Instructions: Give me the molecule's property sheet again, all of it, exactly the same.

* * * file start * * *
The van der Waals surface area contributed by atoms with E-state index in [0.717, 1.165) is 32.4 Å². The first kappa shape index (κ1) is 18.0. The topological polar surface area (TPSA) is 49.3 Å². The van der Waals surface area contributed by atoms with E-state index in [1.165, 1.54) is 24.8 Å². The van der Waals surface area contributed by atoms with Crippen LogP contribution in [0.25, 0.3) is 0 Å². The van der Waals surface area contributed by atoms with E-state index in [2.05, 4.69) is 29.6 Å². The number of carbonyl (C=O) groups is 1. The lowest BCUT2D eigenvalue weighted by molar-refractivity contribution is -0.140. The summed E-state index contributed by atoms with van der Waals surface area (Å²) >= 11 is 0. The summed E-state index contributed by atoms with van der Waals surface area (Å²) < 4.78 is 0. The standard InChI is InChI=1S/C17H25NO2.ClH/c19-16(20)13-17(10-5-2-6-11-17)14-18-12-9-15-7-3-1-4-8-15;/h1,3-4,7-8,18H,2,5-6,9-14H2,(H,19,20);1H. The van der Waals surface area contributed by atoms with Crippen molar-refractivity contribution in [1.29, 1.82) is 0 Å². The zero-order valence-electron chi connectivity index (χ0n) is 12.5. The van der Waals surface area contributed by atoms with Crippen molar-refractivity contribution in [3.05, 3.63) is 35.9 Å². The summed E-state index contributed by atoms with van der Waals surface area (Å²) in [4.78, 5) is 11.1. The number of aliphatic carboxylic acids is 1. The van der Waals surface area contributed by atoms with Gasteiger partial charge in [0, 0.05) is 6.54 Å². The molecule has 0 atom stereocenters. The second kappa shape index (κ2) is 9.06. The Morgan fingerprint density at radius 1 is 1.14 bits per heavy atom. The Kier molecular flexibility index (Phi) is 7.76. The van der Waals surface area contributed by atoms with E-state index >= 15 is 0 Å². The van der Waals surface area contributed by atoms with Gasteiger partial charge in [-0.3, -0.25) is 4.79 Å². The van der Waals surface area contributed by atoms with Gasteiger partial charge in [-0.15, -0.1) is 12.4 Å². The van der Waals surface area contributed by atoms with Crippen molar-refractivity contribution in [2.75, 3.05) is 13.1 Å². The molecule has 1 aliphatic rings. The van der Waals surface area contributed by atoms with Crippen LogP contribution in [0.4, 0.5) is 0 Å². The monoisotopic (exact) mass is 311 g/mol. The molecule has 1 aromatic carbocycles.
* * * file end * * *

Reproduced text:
The van der Waals surface area contributed by atoms with E-state index in [0.717, 1.165) is 32.4 Å². The first kappa shape index (κ1) is 18.0. The topological polar surface area (TPSA) is 49.3 Å². The van der Waals surface area contributed by atoms with E-state index in [1.165, 1.54) is 24.8 Å². The van der Waals surface area contributed by atoms with Crippen LogP contribution in [0.25, 0.3) is 0 Å². The van der Waals surface area contributed by atoms with E-state index in [2.05, 4.69) is 29.6 Å². The number of carbonyl (C=O) groups is 1. The lowest BCUT2D eigenvalue weighted by molar-refractivity contribution is -0.140. The summed E-state index contributed by atoms with van der Waals surface area (Å²) >= 11 is 0. The summed E-state index contributed by atoms with van der Waals surface area (Å²) < 4.78 is 0. The standard InChI is InChI=1S/C17H25NO2.ClH/c19-16(20)13-17(10-5-2-6-11-17)14-18-12-9-15-7-3-1-4-8-15;/h1,3-4,7-8,18H,2,5-6,9-14H2,(H,19,20);1H. The van der Waals surface area contributed by atoms with Crippen molar-refractivity contribution in [1.29, 1.82) is 0 Å². The zero-order valence-electron chi connectivity index (χ0n) is 12.5. The van der Waals surface area contributed by atoms with Crippen molar-refractivity contribution in [3.05, 3.63) is 35.9 Å². The summed E-state index contributed by atoms with van der Waals surface area (Å²) in [4.78, 5) is 11.1. The number of aliphatic carboxylic acids is 1. The van der Waals surface area contributed by atoms with Gasteiger partial charge in [0, 0.05) is 6.54 Å². The molecule has 0 atom stereocenters. The second kappa shape index (κ2) is 9.06. The Morgan fingerprint density at radius 1 is 1.14 bits per heavy atom. The Kier molecular flexibility index (Phi) is 7.76. The van der Waals surface area contributed by atoms with E-state index >= 15 is 0 Å². The van der Waals surface area contributed by atoms with Gasteiger partial charge in [-0.3, -0.25) is 4.79 Å². The van der Waals surface area contributed by atoms with Gasteiger partial charge in [-0.15, -0.1) is 12.4 Å². The van der Waals surface area contributed by atoms with Crippen molar-refractivity contribution in [2.75, 3.05) is 13.1 Å². The molecule has 1 aliphatic rings. The van der Waals surface area contributed by atoms with Crippen LogP contribution in [0.4, 0.5) is 0 Å². The monoisotopic (exact) mass is 311 g/mol. The molecule has 1 aromatic carbocycles.